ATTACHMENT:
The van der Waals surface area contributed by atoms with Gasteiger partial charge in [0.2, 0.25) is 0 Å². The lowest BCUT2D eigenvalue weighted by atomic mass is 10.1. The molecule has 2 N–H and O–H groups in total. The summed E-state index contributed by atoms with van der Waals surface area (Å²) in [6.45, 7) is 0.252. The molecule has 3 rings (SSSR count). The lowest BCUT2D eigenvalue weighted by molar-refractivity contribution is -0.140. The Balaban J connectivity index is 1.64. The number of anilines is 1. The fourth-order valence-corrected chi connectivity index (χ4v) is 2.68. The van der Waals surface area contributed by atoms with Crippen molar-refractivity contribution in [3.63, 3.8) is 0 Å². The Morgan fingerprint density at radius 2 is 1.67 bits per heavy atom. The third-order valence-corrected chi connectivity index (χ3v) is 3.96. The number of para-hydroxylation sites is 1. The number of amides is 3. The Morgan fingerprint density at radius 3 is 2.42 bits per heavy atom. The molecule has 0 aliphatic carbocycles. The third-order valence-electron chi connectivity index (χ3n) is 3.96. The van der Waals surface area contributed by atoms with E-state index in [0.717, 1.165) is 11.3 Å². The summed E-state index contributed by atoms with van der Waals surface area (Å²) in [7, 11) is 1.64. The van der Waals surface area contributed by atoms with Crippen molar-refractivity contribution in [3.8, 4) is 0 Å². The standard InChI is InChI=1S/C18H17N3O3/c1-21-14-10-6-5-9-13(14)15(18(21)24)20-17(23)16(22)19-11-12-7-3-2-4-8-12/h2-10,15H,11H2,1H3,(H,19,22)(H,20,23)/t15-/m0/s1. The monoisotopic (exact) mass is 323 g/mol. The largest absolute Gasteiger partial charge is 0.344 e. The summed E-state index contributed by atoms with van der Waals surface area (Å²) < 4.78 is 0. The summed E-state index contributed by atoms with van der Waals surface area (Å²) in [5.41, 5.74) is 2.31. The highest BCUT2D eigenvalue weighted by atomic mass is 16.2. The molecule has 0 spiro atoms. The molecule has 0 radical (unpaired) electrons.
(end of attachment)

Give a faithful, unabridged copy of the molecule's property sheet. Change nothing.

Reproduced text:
The van der Waals surface area contributed by atoms with Gasteiger partial charge in [0.2, 0.25) is 0 Å². The lowest BCUT2D eigenvalue weighted by atomic mass is 10.1. The molecule has 2 N–H and O–H groups in total. The summed E-state index contributed by atoms with van der Waals surface area (Å²) in [6.45, 7) is 0.252. The molecule has 3 rings (SSSR count). The lowest BCUT2D eigenvalue weighted by molar-refractivity contribution is -0.140. The Balaban J connectivity index is 1.64. The number of anilines is 1. The fourth-order valence-corrected chi connectivity index (χ4v) is 2.68. The van der Waals surface area contributed by atoms with Crippen molar-refractivity contribution in [3.63, 3.8) is 0 Å². The Morgan fingerprint density at radius 2 is 1.67 bits per heavy atom. The third-order valence-corrected chi connectivity index (χ3v) is 3.96. The number of para-hydroxylation sites is 1. The number of amides is 3. The Morgan fingerprint density at radius 3 is 2.42 bits per heavy atom. The molecule has 0 aliphatic carbocycles. The third-order valence-electron chi connectivity index (χ3n) is 3.96. The van der Waals surface area contributed by atoms with E-state index in [0.717, 1.165) is 11.3 Å². The summed E-state index contributed by atoms with van der Waals surface area (Å²) in [7, 11) is 1.64. The van der Waals surface area contributed by atoms with Crippen molar-refractivity contribution in [3.8, 4) is 0 Å². The standard InChI is InChI=1S/C18H17N3O3/c1-21-14-10-6-5-9-13(14)15(18(21)24)20-17(23)16(22)19-11-12-7-3-2-4-8-12/h2-10,15H,11H2,1H3,(H,19,22)(H,20,23)/t15-/m0/s1. The monoisotopic (exact) mass is 323 g/mol. The largest absolute Gasteiger partial charge is 0.344 e. The summed E-state index contributed by atoms with van der Waals surface area (Å²) < 4.78 is 0. The summed E-state index contributed by atoms with van der Waals surface area (Å²) in [5.41, 5.74) is 2.31. The highest BCUT2D eigenvalue weighted by atomic mass is 16.2. The molecule has 0 spiro atoms. The molecule has 0 radical (unpaired) electrons.